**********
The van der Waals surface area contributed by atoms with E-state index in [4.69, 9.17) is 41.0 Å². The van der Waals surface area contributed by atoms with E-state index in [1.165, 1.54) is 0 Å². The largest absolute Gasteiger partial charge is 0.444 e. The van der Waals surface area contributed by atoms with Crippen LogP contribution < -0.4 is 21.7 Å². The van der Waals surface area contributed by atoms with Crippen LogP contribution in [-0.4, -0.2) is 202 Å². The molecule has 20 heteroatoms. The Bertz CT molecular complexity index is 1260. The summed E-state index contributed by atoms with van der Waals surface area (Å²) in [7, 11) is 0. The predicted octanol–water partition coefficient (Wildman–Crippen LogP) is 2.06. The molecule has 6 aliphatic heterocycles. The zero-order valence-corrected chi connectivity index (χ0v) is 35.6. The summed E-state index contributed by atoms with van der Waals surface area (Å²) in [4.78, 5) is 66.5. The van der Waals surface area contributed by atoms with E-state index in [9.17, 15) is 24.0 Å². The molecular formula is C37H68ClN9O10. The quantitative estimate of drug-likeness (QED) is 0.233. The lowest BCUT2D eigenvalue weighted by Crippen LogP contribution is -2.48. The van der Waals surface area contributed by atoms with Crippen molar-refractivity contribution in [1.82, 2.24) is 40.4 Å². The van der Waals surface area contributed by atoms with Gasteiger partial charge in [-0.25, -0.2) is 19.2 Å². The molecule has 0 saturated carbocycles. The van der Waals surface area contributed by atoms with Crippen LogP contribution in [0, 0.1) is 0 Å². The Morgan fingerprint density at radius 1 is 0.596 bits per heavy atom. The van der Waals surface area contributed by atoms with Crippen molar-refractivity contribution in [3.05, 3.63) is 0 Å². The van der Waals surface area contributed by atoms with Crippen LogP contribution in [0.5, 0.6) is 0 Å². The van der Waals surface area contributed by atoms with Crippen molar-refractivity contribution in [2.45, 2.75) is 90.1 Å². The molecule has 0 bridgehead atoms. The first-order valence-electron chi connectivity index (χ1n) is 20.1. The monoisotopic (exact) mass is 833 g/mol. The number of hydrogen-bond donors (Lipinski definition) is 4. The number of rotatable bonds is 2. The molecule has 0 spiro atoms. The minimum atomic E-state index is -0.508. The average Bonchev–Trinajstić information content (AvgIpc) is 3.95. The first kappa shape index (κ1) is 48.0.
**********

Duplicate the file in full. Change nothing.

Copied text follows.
The van der Waals surface area contributed by atoms with E-state index in [4.69, 9.17) is 41.0 Å². The van der Waals surface area contributed by atoms with E-state index in [1.165, 1.54) is 0 Å². The largest absolute Gasteiger partial charge is 0.444 e. The van der Waals surface area contributed by atoms with Crippen LogP contribution < -0.4 is 21.7 Å². The van der Waals surface area contributed by atoms with Crippen LogP contribution in [-0.4, -0.2) is 202 Å². The molecule has 20 heteroatoms. The Bertz CT molecular complexity index is 1260. The summed E-state index contributed by atoms with van der Waals surface area (Å²) in [7, 11) is 0. The predicted octanol–water partition coefficient (Wildman–Crippen LogP) is 2.06. The molecule has 6 aliphatic heterocycles. The zero-order valence-corrected chi connectivity index (χ0v) is 35.6. The summed E-state index contributed by atoms with van der Waals surface area (Å²) in [4.78, 5) is 66.5. The van der Waals surface area contributed by atoms with E-state index in [9.17, 15) is 24.0 Å². The molecular formula is C37H68ClN9O10. The quantitative estimate of drug-likeness (QED) is 0.233. The lowest BCUT2D eigenvalue weighted by Crippen LogP contribution is -2.48. The van der Waals surface area contributed by atoms with Crippen molar-refractivity contribution in [1.82, 2.24) is 40.4 Å². The van der Waals surface area contributed by atoms with Gasteiger partial charge in [-0.25, -0.2) is 19.2 Å². The molecule has 0 saturated carbocycles. The van der Waals surface area contributed by atoms with Crippen LogP contribution in [0, 0.1) is 0 Å². The Morgan fingerprint density at radius 1 is 0.596 bits per heavy atom. The van der Waals surface area contributed by atoms with Crippen molar-refractivity contribution in [3.05, 3.63) is 0 Å². The van der Waals surface area contributed by atoms with Crippen LogP contribution in [0.5, 0.6) is 0 Å². The van der Waals surface area contributed by atoms with Crippen molar-refractivity contribution in [2.45, 2.75) is 90.1 Å². The molecule has 0 bridgehead atoms. The first-order valence-electron chi connectivity index (χ1n) is 20.1. The monoisotopic (exact) mass is 833 g/mol. The number of hydrogen-bond donors (Lipinski definition) is 4. The number of rotatable bonds is 2. The molecule has 0 spiro atoms. The minimum atomic E-state index is -0.508. The average Bonchev–Trinajstić information content (AvgIpc) is 3.95. The first kappa shape index (κ1) is 48.0.